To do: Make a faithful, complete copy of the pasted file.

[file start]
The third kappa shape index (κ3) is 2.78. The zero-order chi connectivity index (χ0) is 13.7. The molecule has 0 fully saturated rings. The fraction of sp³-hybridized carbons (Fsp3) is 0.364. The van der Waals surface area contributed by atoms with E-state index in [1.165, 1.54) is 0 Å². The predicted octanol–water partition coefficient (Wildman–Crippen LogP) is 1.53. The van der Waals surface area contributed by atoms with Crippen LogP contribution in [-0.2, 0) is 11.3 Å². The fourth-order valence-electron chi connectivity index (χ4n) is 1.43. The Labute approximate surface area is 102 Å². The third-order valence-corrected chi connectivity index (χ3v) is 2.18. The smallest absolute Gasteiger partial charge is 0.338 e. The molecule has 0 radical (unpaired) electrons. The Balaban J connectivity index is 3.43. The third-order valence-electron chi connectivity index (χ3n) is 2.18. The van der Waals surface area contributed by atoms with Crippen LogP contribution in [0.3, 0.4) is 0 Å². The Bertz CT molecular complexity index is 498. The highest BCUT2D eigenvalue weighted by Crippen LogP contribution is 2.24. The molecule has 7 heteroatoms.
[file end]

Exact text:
The third kappa shape index (κ3) is 2.78. The zero-order chi connectivity index (χ0) is 13.7. The molecule has 0 fully saturated rings. The fraction of sp³-hybridized carbons (Fsp3) is 0.364. The van der Waals surface area contributed by atoms with E-state index in [1.165, 1.54) is 0 Å². The predicted octanol–water partition coefficient (Wildman–Crippen LogP) is 1.53. The van der Waals surface area contributed by atoms with Crippen LogP contribution in [-0.2, 0) is 11.3 Å². The fourth-order valence-electron chi connectivity index (χ4n) is 1.43. The Labute approximate surface area is 102 Å². The third-order valence-corrected chi connectivity index (χ3v) is 2.18. The smallest absolute Gasteiger partial charge is 0.338 e. The molecule has 0 radical (unpaired) electrons. The Balaban J connectivity index is 3.43. The third-order valence-electron chi connectivity index (χ3n) is 2.18. The van der Waals surface area contributed by atoms with Crippen LogP contribution in [0.3, 0.4) is 0 Å². The Bertz CT molecular complexity index is 498. The highest BCUT2D eigenvalue weighted by Crippen LogP contribution is 2.24. The molecule has 7 heteroatoms.